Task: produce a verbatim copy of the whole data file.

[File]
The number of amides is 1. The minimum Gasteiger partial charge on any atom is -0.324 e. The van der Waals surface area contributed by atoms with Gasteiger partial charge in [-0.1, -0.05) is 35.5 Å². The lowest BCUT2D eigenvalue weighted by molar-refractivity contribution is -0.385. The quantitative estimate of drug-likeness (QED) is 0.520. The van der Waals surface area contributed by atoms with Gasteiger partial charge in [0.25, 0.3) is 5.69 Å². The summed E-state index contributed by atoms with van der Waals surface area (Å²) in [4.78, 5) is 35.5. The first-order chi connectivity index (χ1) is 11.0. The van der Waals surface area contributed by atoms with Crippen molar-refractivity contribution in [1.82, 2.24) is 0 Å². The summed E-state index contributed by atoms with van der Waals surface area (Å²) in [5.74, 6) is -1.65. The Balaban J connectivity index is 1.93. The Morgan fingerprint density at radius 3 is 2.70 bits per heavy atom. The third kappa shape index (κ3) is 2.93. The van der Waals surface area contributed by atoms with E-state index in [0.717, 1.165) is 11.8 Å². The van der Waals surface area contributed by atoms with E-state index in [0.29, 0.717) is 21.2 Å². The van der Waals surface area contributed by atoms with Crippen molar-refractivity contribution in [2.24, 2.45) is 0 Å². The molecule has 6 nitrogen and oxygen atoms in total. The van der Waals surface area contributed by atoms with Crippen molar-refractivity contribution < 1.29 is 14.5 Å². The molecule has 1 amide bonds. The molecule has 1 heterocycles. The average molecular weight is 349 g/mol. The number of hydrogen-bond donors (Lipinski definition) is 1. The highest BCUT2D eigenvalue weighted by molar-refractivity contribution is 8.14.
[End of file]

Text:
The number of amides is 1. The minimum Gasteiger partial charge on any atom is -0.324 e. The van der Waals surface area contributed by atoms with Gasteiger partial charge in [-0.1, -0.05) is 35.5 Å². The lowest BCUT2D eigenvalue weighted by molar-refractivity contribution is -0.385. The quantitative estimate of drug-likeness (QED) is 0.520. The van der Waals surface area contributed by atoms with Gasteiger partial charge in [0.25, 0.3) is 5.69 Å². The summed E-state index contributed by atoms with van der Waals surface area (Å²) in [4.78, 5) is 35.5. The first-order chi connectivity index (χ1) is 11.0. The van der Waals surface area contributed by atoms with Crippen molar-refractivity contribution in [1.82, 2.24) is 0 Å². The summed E-state index contributed by atoms with van der Waals surface area (Å²) in [5.74, 6) is -1.65. The Balaban J connectivity index is 1.93. The Morgan fingerprint density at radius 3 is 2.70 bits per heavy atom. The third kappa shape index (κ3) is 2.93. The van der Waals surface area contributed by atoms with E-state index in [0.717, 1.165) is 11.8 Å². The van der Waals surface area contributed by atoms with E-state index in [0.29, 0.717) is 21.2 Å². The van der Waals surface area contributed by atoms with Crippen molar-refractivity contribution in [2.24, 2.45) is 0 Å². The molecule has 6 nitrogen and oxygen atoms in total. The van der Waals surface area contributed by atoms with Crippen molar-refractivity contribution < 1.29 is 14.5 Å². The molecule has 1 amide bonds. The molecule has 1 heterocycles. The average molecular weight is 349 g/mol. The number of hydrogen-bond donors (Lipinski definition) is 1. The highest BCUT2D eigenvalue weighted by molar-refractivity contribution is 8.14.